Tag Archive | canning tomatoes

Preserving the Harvest: Canning Tomatoes

Our Kitchen Table hosted a skill share on canning tomatoes Saturday August 25. Just about everybody present had tips on making the process easier (not that it is difficult!)

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To begin, we washed the jars, rings and lids in hot soapy water then rinsed. While most heirloom and organic tomatoes don’t need to be peeled before canning because they have thinner skins, we had a thicker skinned variety. To make peeling easier, participant Deirdre Cunningham shared that we should use a knife to score the bottoms of the tomatoes with an X. We then scalded them in boiling water for one minute and cooled in cold water for one minute–the skins practically popped right off.

Next, we sliced the tomatoes in quarters. We added a teaspoon of kosher salt and a teaspoon of lemon juice to each pint jar before packing to the bottom of the rim with fruit–yes, tomatoes are a fruit! The lemon juice adds acidity to help prevent spoiling.

After wiping the jar rim tops with a clean cloth to ensure a good seal, we put on the lids and rings. Then, we processed them in a pressure canner for ten minutes at 5 pounds pressure. If we had used a regular canning kettle, we would have processed them for 45 minutes. Every jar sealed!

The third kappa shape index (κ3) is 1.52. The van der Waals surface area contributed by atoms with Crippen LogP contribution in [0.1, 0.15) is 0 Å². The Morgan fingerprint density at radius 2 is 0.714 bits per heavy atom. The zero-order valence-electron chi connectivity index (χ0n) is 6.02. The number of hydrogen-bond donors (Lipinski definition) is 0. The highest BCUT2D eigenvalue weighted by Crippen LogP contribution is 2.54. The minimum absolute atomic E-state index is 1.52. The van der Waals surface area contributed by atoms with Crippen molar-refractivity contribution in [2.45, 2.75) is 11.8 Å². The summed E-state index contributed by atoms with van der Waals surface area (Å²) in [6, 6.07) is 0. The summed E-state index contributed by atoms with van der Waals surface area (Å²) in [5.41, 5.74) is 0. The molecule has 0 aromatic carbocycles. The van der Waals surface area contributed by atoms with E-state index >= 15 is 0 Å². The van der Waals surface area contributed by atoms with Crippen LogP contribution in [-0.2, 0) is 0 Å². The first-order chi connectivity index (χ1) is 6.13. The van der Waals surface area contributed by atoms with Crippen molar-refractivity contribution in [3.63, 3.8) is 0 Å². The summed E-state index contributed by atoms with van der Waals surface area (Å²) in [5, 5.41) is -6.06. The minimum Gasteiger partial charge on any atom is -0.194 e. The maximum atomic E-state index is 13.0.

We used canning tongs to remove the hot jars to the counter on top of a couple dish towels to cool, taking special care not to jostle the jars (which could interfere with the seal). It’s best not to move the jars until cool, if possible.

Yes you can can.

The last Saturday of the month, Our Kitchen Table has been presenting canning workshops as a Southeast Area Farmers Market activity. In June, participants made low-sugar strawberry jam and in July, garlic dill pickles. The next canning class is August 25. We will be canning and oven roasting tomatoes.


Canning at food used to be a regular summer activity for many families across the US. Some of us can remember going to granny’s house and seeing the basement shelves filled with canned peaches, tomatoes and pickles.


While few households do it food today, canning still has many advantages. One, you can buy fresh, local, nutritious produce in season at a lower price. Two, you don’t have to worry about toxic chemicals and high amounts of sugar or high fructose corn syrup being added. (Go to the grocery store and try to find pickles without chemical additives!) Three, it’s simply delicious!


The corporate food system has scared us away from canning. They’ve put a false message out there that canning is difficult to do, can result in food poisoning and requires all kinds of fancy equipment. Not true! Did you know that just about all reported food poisoning issues came from factory canned foods not home canned foods? Canning is simple. You can do small batches. And, you don’t need to invest a lot to get started.


Stop by the farmers’ market for fresh local produce 2 to 7 p.m. Friday at Gerald R Ford Middle School, and 10 a.m. to 3 p.m. Saturday at Garfield Park.